just disable the execution

sudo chmod 744 /usr/lib/gvfs/gvfsd-smb-browse

Chris

Hi @foxinsocks,

not to pick holes in your statement above but isn't Linux Mint based on Ubuntu?. :confused:

One of the main problems causing errors in the system is that people don't follow a few basic guidelines when creating their boot media and during the installation which I am sure you are well aware of!, I will put them below for the benefit of any beginners looking at this thread:

1: Always burn disks at the slowest possible speed to avoid read/write errors to the disk which will eventually lead to post install problems.

2: Always pre-format the USB stick to FAT32 prior to creating a image on the stick (for the same reasons as stated at #1 above).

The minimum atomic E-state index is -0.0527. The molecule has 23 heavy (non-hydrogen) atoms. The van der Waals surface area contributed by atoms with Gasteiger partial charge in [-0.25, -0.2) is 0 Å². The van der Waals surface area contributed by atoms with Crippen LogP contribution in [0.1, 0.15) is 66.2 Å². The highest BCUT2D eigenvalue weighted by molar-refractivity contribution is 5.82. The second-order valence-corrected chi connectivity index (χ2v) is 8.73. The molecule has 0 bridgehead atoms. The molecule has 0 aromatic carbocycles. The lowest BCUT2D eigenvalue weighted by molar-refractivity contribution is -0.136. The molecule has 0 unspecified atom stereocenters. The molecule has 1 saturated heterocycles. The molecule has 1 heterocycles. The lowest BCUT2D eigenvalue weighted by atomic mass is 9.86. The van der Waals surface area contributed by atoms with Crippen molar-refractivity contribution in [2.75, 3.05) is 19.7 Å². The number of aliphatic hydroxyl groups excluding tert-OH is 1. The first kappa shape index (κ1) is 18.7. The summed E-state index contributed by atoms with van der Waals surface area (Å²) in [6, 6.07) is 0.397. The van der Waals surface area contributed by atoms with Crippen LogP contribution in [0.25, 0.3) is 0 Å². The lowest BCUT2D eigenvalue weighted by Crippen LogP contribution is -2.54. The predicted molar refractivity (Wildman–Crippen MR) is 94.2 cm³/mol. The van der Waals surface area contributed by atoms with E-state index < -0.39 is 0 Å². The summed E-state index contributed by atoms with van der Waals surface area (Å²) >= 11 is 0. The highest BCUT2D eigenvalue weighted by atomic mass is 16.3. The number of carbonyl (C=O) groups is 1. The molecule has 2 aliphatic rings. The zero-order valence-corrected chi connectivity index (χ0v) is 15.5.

3: Always install updates during installation which ensures that the latest updates install with the system and requires only a few more updates upon full installation completion.

4: Use the Welcome App to help with any post install fixes.

Welcome > Software > Fixes

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The point is, the current version of Linux Mint is based on 14.04. from what I understand. Secondly, many of the kinds of problems listed in this thread are underlying and system related and clearly not due to some particular error in download. That is not to say that errors cannot arise from the things you have just mentioned. But, they are not especially relevant, I would argue, to what has been discussed here.

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If compton does vsync wrong you should try to run it manually with:

compton -b --backend glx

You can also try some other options.